After being diagnosed and treated for breast cancer three separate times, Liza Bernstein, 51, of Los Angeles has her life, her family and friends, her hopes and dreams, her art and a renewed sense of purpose – but not much else.
The digital health consultant and patient advocate has no home, no savings, no health insurance (save Medicaid) and no credit thanks to devastating bills from 22 years of scans, surgeries, energy-sapping treatments, insurance premiums, follow-up visits, complications and breast reconstruction, which she has yet to finish due to cost.
“I’m not technically bankrupt as I didn’t file – I couldn’t afford the fees at the time – but I’ve been housesitting, pet-sitting, and couch surfing for the last few years,” she said. “I have no home. I’ve spent all my savings. I sold most of my stuff and put the rest in storage. I’ve been in extreme survival mode since 2012, when I had to leave my apartment.”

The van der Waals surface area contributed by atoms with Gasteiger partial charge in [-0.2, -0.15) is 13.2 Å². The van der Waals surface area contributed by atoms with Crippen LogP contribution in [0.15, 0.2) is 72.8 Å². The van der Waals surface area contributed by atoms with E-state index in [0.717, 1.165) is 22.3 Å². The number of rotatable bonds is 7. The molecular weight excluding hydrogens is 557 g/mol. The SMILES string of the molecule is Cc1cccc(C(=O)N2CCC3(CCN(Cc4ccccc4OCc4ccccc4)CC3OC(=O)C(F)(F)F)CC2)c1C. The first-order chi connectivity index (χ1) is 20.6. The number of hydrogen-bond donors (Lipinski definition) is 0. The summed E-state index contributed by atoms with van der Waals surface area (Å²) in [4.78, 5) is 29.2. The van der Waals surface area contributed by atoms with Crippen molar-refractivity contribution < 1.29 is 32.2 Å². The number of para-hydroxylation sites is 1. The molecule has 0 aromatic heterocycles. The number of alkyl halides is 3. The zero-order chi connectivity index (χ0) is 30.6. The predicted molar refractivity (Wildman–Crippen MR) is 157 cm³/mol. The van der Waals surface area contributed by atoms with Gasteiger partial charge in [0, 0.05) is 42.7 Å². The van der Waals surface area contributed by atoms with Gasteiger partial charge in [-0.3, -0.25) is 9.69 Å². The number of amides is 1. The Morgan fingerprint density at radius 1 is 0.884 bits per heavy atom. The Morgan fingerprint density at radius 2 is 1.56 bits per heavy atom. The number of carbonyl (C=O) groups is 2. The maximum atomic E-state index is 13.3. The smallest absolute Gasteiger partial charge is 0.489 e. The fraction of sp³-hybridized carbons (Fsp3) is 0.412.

Bernstein describes her situation as “precarious” and says without the help of family and friends, she would not be here.
As jarring as it sounds, though, she may actually be one of the lucky ones.
A new study conducted by researchers at the Fred Hutchinson Cancer Research Center has found that the financial toxicity resulting from the high cost of cancer care is almost as deadly as cancer itself.
“It varies from cancer to cancer, but for those who are in a bankruptcy situation – and about 3 percent of cancer patients go bankrupt – the risk of dying is just very, very high,” said lead author Dr. Scott Ramsey, director of the Hutchinson Institute for Cancer Outcomes Research, or HICOR.